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Elegy for the color CRT

(This column appeared, in slightly edited form, in EE Times, January 22, 2007; it also contains a correction, marked with an *, to that print version)

No doubt about it: 2006 was the year of the flat-screen, as sales of LCD, plasma, and projection screens dominated the consumer market. The color cathode-ray tube (CRT) which has served us well for 50 years is now a dinosaur.

So be it. Our industry is one of innovation and progress, with little time for tears or remembrances. But it's worth understanding what the analog CRT represented.

In its color version, it was a part of a huge development effort across many disciplines. The Radio Corporation of America (RCA) invested over $1 billion of its own money in the 1950s (equivalent to over $10 billion today); to develop our NTSC-based color-television system. This was a solo corporate R&D effort, targeted at creating both a market and its product (the classic chicken-and-egg dilemma), somewhat similar but far more complicated than the Edison electric-light bulb and power-generation situation of the late 19th century.

RCA scientists, engineers, and manufacturing specialists worked many paths simultaneously, Reference 1. They developed a clever way to piggyback color information onto the existing monochrome signal, while ensuring both signal and receiver backward and forward compatibility; they used understanding of how the eye perceived color and images to evade technical limits; they came up with new ways to synchronize a local receiver to a signal's phase information via a color burst, they developed the image orthicon for capturing color images as well as its radically different complement, the mask-based CRT, for displaying them, to name just a few of the many battles they faced.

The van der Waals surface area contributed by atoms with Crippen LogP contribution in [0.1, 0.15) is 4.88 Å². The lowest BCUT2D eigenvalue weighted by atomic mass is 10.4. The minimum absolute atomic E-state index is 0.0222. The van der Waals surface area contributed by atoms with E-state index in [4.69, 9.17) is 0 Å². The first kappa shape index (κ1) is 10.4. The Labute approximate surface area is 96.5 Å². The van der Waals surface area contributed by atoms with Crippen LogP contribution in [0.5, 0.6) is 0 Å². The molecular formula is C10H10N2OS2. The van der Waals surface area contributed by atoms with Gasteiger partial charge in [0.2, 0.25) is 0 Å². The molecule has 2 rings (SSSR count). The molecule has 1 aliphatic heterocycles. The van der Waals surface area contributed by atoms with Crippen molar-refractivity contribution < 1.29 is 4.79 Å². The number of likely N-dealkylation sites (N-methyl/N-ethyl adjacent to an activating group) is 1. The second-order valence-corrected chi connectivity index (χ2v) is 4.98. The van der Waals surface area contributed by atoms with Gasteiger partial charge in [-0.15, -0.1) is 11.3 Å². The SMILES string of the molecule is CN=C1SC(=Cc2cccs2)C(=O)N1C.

The CRT effort was especially difficult. It required research into bright RGB phosphors, and three synchronized guns squirting electrons at the shadow mask located right behind these phosphors. Making color CRTs broke ground in large-size vacuum-tube manufacturing, in making and precisely locating the shadow mask inside the tube, and in designing magnetic coils and matching drive circuits to deflect the electron beams, all for a high-volume, mass-market environment. Worse, if any piece of the signal path didn't happen, all the other pieces were useless; there was no “partial success”. You either won big, or had nothing.

It's easy to look back and say that the RCA engineers made short-sighted decisions, such as interlacing two fields to form a single image frame, or piggybacking the color information onto the existing monochrome encoding, but I disagree. It's easy to be smug with the hindsight of decades, and our advances in technology, and say “what they should have done is.” Reality is they did a brilliant job of working over, around, and through countless problems in an all-analog world, where the only digital system was the telegraph and a typical TV receiver had 200 vacuum tubes.

Of course, in our industry, being today's leader is no assurance of longevity. Ironically, last month the RCA accessories business* was sold for $50 million to Audiovox by Thomson SA, who acquired RCA from General Electric in 1988; Thomson still retains the RCA brand itself (click here). Paraphrasing Satchel Page, “don't look back, you might see someone (or something) catching up with you!”

Reference
1. “Tube: The Invention of Television”, by David E. Fisher and Marshall Jon Fisher, 1996.

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